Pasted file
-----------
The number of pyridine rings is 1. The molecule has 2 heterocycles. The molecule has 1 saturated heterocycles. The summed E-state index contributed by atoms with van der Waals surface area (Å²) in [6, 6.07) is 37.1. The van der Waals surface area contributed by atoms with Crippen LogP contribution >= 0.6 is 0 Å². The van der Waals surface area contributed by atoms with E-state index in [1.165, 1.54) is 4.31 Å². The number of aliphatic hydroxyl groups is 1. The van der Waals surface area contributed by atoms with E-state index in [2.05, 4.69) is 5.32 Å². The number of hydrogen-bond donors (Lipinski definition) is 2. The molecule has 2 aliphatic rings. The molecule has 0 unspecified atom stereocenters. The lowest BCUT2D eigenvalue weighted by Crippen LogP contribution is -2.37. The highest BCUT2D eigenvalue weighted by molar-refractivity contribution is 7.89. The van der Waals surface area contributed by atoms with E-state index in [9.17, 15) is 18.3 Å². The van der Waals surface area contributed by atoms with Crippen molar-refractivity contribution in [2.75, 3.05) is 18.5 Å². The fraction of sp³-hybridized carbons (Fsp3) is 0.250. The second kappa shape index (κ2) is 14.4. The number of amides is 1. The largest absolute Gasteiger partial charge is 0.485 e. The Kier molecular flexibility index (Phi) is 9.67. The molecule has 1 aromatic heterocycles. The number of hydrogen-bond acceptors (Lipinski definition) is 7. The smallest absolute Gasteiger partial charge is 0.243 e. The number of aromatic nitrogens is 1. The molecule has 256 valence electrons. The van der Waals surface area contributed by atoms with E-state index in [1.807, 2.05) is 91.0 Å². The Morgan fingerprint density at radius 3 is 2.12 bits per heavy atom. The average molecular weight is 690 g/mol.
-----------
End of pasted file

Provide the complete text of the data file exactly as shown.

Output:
The number of pyridine rings is 1. The molecule has 2 heterocycles. The molecule has 1 saturated heterocycles. The summed E-state index contributed by atoms with van der Waals surface area (Å²) in [6, 6.07) is 37.1. The van der Waals surface area contributed by atoms with Crippen LogP contribution >= 0.6 is 0 Å². The van der Waals surface area contributed by atoms with E-state index in [1.165, 1.54) is 4.31 Å². The number of aliphatic hydroxyl groups is 1. The van der Waals surface area contributed by atoms with E-state index in [2.05, 4.69) is 5.32 Å². The number of hydrogen-bond donors (Lipinski definition) is 2. The molecule has 2 aliphatic rings. The molecule has 0 unspecified atom stereocenters. The lowest BCUT2D eigenvalue weighted by Crippen LogP contribution is -2.37. The highest BCUT2D eigenvalue weighted by molar-refractivity contribution is 7.89. The van der Waals surface area contributed by atoms with E-state index in [9.17, 15) is 18.3 Å². The van der Waals surface area contributed by atoms with Crippen molar-refractivity contribution in [2.75, 3.05) is 18.5 Å². The fraction of sp³-hybridized carbons (Fsp3) is 0.250. The second kappa shape index (κ2) is 14.4. The number of amides is 1. The largest absolute Gasteiger partial charge is 0.485 e. The Kier molecular flexibility index (Phi) is 9.67. The molecule has 1 aromatic heterocycles. The number of hydrogen-bond acceptors (Lipinski definition) is 7. The smallest absolute Gasteiger partial charge is 0.243 e. The number of aromatic nitrogens is 1. The molecule has 256 valence electrons. The van der Waals surface area contributed by atoms with E-state index in [1.807, 2.05) is 91.0 Å². The Morgan fingerprint density at radius 3 is 2.12 bits per heavy atom. The average molecular weight is 690 g/mol.